I happened to look at two Indian Arrival programs on television hosted by Blacks. I am now asking the question: Who controls the narratives on Indian history and society? Issues such as the contents of the curriculum, appointments to the senior ranks of the public service and other national issues are never talked about.
The host usually invites quests who confine their conversations to the seeds that Indians brought in their jahaji bundle. Do you know that our Indian ancestors brought mangoes to Trinidad? That’s a MIILLION DOLLAR REVELATION!
I remember attending an Indian Arrival Day presentation hosted by the Chamber of Commerce. The presenter did a power point presentation for more than forty-five minutes on artefacts brought by our Indian ancestors. It was puknee, bilna, chowki and tawa all the way! Nothing was said about Indian thoughts and other values such as thrifts, hard work, sacrifice and our strong family unit.
The guardians of our culture and history are willing to speak about safe issues or what the creole society sanctions. Issues such as the contents of the school’s curriculum are never raised. For example, in the Caribbean History at the CSEC level, Indian indentureship is part of a chapter on migration that includes the Portuguese, Chinese, free Blacks, Syrians, etc. A look at any text on Caribbean history would reveal that Indians are confined to a single chapter, nothing more. This is so despite the reality that Indians are the largest minority in three territories: Trinidad and Tobago, Guyana and Suriname.
Gerard Besson and Bridget Brereton in The Book of Trinidad wrote profusely on the Amerindians, Spanish, French and Africans but confined Indians to a single chapter. The same was done by Dr. Eric Williams in his book -A History of the People of Trinidad and Tobago.
Have our academics murdered Bhadase Sagan Maraj! His contribution to the political, social and religious life of the country is suppressed and there is no protest. It is enough to talk in hush tones in an Indian social setting. However, to agitate for his contribution to be included in the social history of the country would be deemed stirring trouble.
Rudranath Capildeo, a renowned Trinidadadian, is hardly known to the population for his contribution to science and politics. His numerous scientific papers have assisted with numerous inventions including space travel. Thanks to former Governor of the Central Bank, Jwala Rambarran, the Rudranath Capildeo Lecture Series was launched in 2014. The first lecture in this series titled From Lion House to Legend was delivered by Dr. Rudy Capildeo, the son of Dr. Rudranath Capildeo on May 04, 2014. In this lecture the public was given a glimpse of the scientific genius of Dr. Rudranath Capildeo.
On the 1st of June 2021, President Biden visited Tulsa, Oklahoma to mark a dastardly chapter in American history-the murder and destruction of a striving Black community in Oklahoma by Whites. I applaud this move and the demand for compensation for the losses suffered. President Biden also remarked that history should not be kept in the dark and it was time that America acknowledges those missteps.
Are our governments highlighting the injustices suffered by Indians in the Caribbean? For example, why is the Wismar Massacre of Guyana not spoken about? This diabolic crime against Indo Guyanese was planned by the leaders of the PNC. Blacks were incited to turn against their Indian neighbors. Rapes, murders, burning of homes and numerous heinous crimes were committed against Indo Guyanese men, women and children. No one was spared the carnage! Similar acts were repeated in other parts of the country but ignored by the powers that be.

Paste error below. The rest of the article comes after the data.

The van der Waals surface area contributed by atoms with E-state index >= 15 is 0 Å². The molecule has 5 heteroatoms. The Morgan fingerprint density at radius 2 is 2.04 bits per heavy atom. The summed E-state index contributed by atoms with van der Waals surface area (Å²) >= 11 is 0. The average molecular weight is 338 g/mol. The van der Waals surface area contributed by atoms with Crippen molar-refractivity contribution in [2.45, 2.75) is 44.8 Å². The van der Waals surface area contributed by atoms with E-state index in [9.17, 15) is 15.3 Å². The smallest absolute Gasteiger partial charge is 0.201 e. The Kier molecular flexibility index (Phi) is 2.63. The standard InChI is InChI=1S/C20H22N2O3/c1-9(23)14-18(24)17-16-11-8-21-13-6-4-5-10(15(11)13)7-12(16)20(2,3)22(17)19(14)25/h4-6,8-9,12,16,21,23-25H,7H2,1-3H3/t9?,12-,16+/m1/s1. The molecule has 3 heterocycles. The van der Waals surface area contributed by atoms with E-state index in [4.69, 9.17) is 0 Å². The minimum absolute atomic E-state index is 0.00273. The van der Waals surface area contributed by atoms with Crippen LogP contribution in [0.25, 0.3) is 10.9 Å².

Why is the Guyanese government silent on this injustice? Wismar Massacre was in 1964, much later than the massacre of blacks in Tulsa and yet the Guyanese government refuses to commemorate it. Worse, some Guyanese newspapers have chosen not to publish any material on the massacre. May be, they are hoping that ignoring these horrific events would help to strengthen race-relations in Guyana.
Indian culture, language, food and fashion are not integrated into the school’s curriculum. In graduation ceremonies at the St Augustine Campus of The UWI elements of African culture- African drumming, calypso, soca, moko jumbie – are part of the event but nothing culturally Indian.
In the history of Trinidad and Tobago there is nothing on the Moharram Massacre of 1884. Thanks to the late Dr. Kenneth Parmasad who researched and wrote a thesis on the Moharram Massacre for his M.A in History that this event has come to the attention of public. Raviji, Spiritual Head and founder of the Hindu Prachaar Kendra, has been marking the event with an annual march from Chaguanas to Mon Repos, San Fernando, one of the three places where Indians were shot and killed.
For how long are Indians going to talk about kuchela, jalabi and baigan choka? Food is one among several major contributions Indians have made to this society. As Indians, we need to lift the people above their taste buds and mouth-watering cravings.
Indians can learn much from blacks both in Trinidad and the USA. A glance at events marking Emancipation Day would reveal Blacks talking about issues of discrimination in employment, ownership of the commanding heights of the economy, Black Lives Matter, etc.
If Indians do not set the agenda our academics would be reduced to taking about Bhojpuri, Indian recipes and fashion and not to be bothered about becoming equal partners in administrating the commanding heights of the economy – banks, insurance, state enterprises etc. Or, are we qualified to speak only about nara, hasuli, bush medicine puknee, chula and Bhojpuri?